The bystander killing effect requires that the linker must be cleavable to ensure the release of toxin molecules, but it is not necessarily necessary for endocytosis. Potential payloads with bystander killing effects generally require good membrane permeability. Generally, such molecules are required to be neutral, uncharged molecules with strong hydrophobicity. However, hydrophobicity also needs to be balanced. If the hydrophobicity is too strong, ADC drugs will easily aggregate or be absorbed by tissues. They will be too toxic and not suitable for the development of ADC drugs. Based on relevant information from public channels, it was found that payloads with bystander killing effects mainly include: MMAE, DXD, and Eribulin; payloads without bystander killing effects mainly include: Amanitin, MMAF (negatively charged).

Tubulin Inhibitors

Tubulin inhibitor payloads mainly act on cells during mitosis, changing the cytoskeletal structure of cells, causing tumor cell death, and have no killing effect on non-dividing tumor cells. The most classic payloads are maytansine derivatives represented by DM1 and DM4 and auristatin derivatives represented by MMAE and MMAF. This kind of payload is relatively mature, but it mainly has disadvantages such as a long half-life, a narrow anti-tumor spectrum, and a large number of targets. In contrast, MMAE/MMAF is more widely used because its cytotoxicity is stronger than that of DM1. Compared with MMAE, MMAF can produce metabolites with negatively charged carboxyl-terminal phenylalanine residues, which are unable to penetrate the membrane and have limited applications. Therefore, MMAE is more widely used among the two.

DNA Inhibitor

DNA inhibitors can act on the entire cell cycle and have therapeutic effects on solid tumors. Because the amount of DNA isomerase in tumor cells is small, only a smaller dose of payload is needed to achieve the killing effect compared to tubulin inhibitors. DNA inhibitors mainly include antromycin derivatives (PBD), calicheamicins, duocarmycin (SYD985), and camptothecin topoisomerase I inhibitors (Dxd, SN-38). DNA inhibitors generally have a short half-life and are not prone to accumulation in the body. For example, the half-life of SN-38 is only 6.36 h, and the half-life of Dxd is even shorter, only 1.37 h.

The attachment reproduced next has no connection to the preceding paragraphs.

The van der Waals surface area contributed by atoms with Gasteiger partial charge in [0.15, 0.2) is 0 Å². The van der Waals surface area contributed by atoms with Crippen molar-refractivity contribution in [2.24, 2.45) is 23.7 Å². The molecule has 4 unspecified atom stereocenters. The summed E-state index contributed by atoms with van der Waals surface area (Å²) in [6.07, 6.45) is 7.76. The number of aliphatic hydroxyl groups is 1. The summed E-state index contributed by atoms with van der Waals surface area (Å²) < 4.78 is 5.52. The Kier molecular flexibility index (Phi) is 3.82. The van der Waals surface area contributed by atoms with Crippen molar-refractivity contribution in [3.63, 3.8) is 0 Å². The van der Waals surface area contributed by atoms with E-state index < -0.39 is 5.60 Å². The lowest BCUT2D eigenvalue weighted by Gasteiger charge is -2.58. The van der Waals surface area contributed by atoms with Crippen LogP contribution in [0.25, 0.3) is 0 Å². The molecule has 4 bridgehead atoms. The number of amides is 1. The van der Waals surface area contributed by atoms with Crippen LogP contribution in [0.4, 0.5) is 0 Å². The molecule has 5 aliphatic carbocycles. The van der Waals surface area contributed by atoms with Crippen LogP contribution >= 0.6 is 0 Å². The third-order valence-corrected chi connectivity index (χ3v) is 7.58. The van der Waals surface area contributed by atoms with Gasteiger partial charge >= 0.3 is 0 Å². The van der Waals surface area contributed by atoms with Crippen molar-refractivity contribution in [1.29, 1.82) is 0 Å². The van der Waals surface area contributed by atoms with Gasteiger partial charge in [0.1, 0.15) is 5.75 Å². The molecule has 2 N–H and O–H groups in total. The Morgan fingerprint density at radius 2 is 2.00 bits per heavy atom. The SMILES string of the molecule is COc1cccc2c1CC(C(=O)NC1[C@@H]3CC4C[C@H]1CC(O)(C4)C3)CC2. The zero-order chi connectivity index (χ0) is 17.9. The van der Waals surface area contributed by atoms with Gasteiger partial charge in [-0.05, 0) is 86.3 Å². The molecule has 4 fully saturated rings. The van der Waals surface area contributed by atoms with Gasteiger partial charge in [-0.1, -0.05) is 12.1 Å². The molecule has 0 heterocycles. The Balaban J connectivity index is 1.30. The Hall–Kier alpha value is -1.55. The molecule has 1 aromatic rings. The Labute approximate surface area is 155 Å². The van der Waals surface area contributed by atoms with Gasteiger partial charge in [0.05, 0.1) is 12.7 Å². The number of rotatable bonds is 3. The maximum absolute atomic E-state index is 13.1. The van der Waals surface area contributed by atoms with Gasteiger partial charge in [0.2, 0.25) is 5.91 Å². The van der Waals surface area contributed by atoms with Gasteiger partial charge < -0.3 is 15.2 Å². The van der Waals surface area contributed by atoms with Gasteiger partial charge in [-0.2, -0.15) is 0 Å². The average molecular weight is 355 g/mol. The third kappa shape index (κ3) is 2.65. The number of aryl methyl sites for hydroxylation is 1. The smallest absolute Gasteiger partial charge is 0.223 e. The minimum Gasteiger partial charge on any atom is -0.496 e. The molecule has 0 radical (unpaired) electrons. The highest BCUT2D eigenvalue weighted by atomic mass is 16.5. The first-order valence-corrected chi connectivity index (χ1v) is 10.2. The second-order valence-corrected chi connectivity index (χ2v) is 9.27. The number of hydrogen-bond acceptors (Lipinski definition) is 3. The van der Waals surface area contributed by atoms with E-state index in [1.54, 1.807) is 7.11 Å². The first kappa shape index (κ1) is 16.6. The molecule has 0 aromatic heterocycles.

ADC Products from BOC Sciences

CatalogProduct NameCAS NumberCategory
BADC-00041Daunorubicin hydrochloride23541-50-6ADCs Cytotoxin
BADC-00324MMAE474645-27-7ADCs Cytotoxin
BADC-00318MMAF745017-94-1ADCs Cytotoxin
BADC-00045Auristatin F163768-50-1ADCs Cytotoxin
BADC-00309MMAD203849-91-6ADCs Cytotoxin
BADC-00089Calicheamicin108212-75-5ADCs Cytotoxin
BADC-00347DM4796073-69-3ADCs Cytotoxin
BADC-00004Colchicine64-86-8ADCs Cytotoxin
BADC-01394DXD1599440-33-1ADCs Cytotoxin
BADC-00357Ansamitocin P-366584-72-3ADCs Cytotoxin
BADC-00889m-PEG8-COOH1093647-41-6ADCs Linker
BADC-00916t-Boc-N-amido-PEG7-alcohol1292268-13-3ADCs Linker
BADC-01147DSS Crosslinker68528-80-3ADCs Linker
BADC-01121Amino-PEG6-alcohol39160-70-8ADCs Linker
BADC-01144Amino-PEG4-propionic acid663921-15-1ADCs Linker
BADC-011385-Maleimidovaleric acid57078-99-6ADCs Linker
BADC-01528Azide-C2-Azide629-13-0ADCs Linker
BADC-00582Fmoc-PEG4-NHS ester1314378-14-7ADCs Linker
BADC-00618Mal-PEG4-VA1800456-31-8ADCs Linker
BADC-00659Propargyl-O-C1-amido-PEG4-C2-NHS ester2101206-92-0ADCs Linker
BADC-00031Brentuximab vedotin914088-09-8Antibody-Drug Conjugates (ADCs)
BADC-01595Datopotamab deruxtecan2238831-60-0Antibody-Drug Conjugates (ADCs)
BADC-01593Cantuzumab mertansine400010-39-1Antibody-Drug Conjugates (ADCs)
BADC-00023Trastuzumab emtansine1018448-65-1Antibody-Drug Conjugates (ADCs)
BADC-01592Gemtuzumab ozogamicin220578-59-6Antibody-Drug Conjugates (ADCs)
BADC-01599Anetumab ravtansine1375258-01-7Antibody-Drug Conjugates (ADCs)
BADC-01600Sirtratumab vedotin1824663-83-3Antibody-Drug Conjugates (ADCs)
BADC-01601Tusamitamab ravtansine2254086-60-5Antibody-Drug Conjugates (ADCs)
BADC-01594Labetuzumab govitecan1469876-18-3Antibody-Drug Conjugates (ADCs)